- – Meet the Principal, Susan Peery
- – Learn about the Kindergarten Program
- – Take a peek at a “Day in the Life” video
- – Virtually Tour a LIVE Kindergarten classroom for your child (Your child will jump on the Google Preview with you at this time.)
- – Share in an opportunity for Q & A
Dates for Kinder Preview (Google Meet):
Google Kinder Preview, February 2, 9 am to 10 am
Campus Tour, February 2 & 3, 3:30-4:00 pm
(Additional dates for Google Kinder Preview will be available in February. Dates noted on AHISD website, www.ahisd.net)
Google Kinder Previews are limited to 40 children and their families, so register early. At the close of the Google Kinder Preview, you will receive the link to register for the Campus Tour. Campus Tours are open to all who are interested but not required. Registration for the Campus Tours is limited to 5-7 families per tour group.
BONUS: Incoming Howard students who have completed registration for the 2021-22 school year by February 12, 2021, and provided the supporting documents will receive a fun Howard child’s t-shirt provided courtesy of our AH-mazing Howard PTO.
Pandemic Support: Fans Keep Cheering Despite COVID
By Mark Sechler, Hoof Print Co-Editor in Chief
Not only has COVID changed the lives of the athletes who play in the games but also the fans who cheer at the games. This year has been especially tough for Mules’ sports fans. With COVID-19 separating everyone and not allowing everyone at games, athletes also have to deal with no home facilities because of construction with the only exceptions being softball and baseball.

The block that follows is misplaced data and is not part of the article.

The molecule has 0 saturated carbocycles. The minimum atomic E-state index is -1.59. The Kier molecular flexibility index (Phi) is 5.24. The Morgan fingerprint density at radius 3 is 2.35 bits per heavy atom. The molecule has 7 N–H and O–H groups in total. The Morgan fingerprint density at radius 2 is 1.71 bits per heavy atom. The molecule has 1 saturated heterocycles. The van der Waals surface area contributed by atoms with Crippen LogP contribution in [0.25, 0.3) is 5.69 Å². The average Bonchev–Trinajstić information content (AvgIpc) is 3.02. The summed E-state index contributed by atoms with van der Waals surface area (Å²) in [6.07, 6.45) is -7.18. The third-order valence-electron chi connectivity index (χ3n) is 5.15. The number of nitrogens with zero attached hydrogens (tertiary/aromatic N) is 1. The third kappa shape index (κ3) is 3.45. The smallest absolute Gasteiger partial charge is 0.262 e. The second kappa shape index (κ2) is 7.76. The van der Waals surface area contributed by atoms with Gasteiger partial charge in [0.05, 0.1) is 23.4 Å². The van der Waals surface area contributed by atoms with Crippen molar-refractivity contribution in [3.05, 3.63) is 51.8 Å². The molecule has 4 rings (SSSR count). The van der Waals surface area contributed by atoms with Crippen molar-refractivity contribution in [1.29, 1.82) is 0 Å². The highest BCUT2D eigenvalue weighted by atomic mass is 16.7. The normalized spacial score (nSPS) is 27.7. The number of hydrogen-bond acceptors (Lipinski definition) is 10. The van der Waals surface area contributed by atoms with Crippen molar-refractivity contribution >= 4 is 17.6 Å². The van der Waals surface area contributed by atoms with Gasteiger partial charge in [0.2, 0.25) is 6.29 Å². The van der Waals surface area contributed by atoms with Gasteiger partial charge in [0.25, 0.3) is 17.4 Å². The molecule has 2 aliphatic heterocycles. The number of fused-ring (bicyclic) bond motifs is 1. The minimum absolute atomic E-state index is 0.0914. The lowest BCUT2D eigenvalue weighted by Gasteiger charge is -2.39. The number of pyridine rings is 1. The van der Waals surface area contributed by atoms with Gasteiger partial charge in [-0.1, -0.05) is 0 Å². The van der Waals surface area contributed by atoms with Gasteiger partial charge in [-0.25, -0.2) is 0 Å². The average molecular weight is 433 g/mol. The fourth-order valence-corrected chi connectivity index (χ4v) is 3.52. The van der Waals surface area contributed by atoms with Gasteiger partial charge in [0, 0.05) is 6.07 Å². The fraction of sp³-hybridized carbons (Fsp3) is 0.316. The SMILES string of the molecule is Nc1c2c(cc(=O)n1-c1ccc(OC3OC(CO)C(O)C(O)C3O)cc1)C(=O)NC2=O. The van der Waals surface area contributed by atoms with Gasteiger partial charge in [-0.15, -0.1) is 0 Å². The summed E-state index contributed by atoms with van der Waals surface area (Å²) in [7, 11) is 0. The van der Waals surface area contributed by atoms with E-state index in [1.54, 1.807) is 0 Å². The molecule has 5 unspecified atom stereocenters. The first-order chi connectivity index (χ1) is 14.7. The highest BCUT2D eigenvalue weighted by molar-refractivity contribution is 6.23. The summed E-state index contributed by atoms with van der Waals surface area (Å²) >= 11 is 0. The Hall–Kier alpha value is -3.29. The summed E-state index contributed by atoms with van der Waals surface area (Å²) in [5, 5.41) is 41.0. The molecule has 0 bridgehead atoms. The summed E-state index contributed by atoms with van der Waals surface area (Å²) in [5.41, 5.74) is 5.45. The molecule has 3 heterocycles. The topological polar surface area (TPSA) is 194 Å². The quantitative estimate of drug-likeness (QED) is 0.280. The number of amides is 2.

“It’s been tough to not have our own stadium during our senior year to watch our friends play in their football, volleyball and basketball seasons,” senior James Schnoebelen said. “Luckily, our teams have been pretty good and I’m thankful that we can still go and support them.”
Though the stadium construction has been going on for what seems like forever, the new facilities should be ready by the start of the next school year.
“Even though we won’t have the stadium this year, I am happy for the school and future students who to be able to enjoy a new stadium for sports and other activities. The will be able to fit more people into the events and have more attendance for the sports programs,” senior Michael Valdez said. “Even with COVID, it’s been a ton of fun to go to the games and watch our sports teams succeed.”
With the COVID-19 pandemic, came new rules and protocols for fans and students attending and cheering for their respective teams.
“Even though we were less crowded and couldn’t be together like we used to, I still think that Comalander and the HS Athletic Department did a great job enforcing the rules to keep out COVID-19 while still letting us celebrate and cheer on our friends and classmates,” senior Andrew Seay said. “It was very tough at first to get used to, but when we started going to more and more events, it got a lot easier for us.”
With the fall sports season complete, it is on to the winter and spring sports to finish off the year strong and safe.
SMH Teacher Creates Collaborative Lab with Grant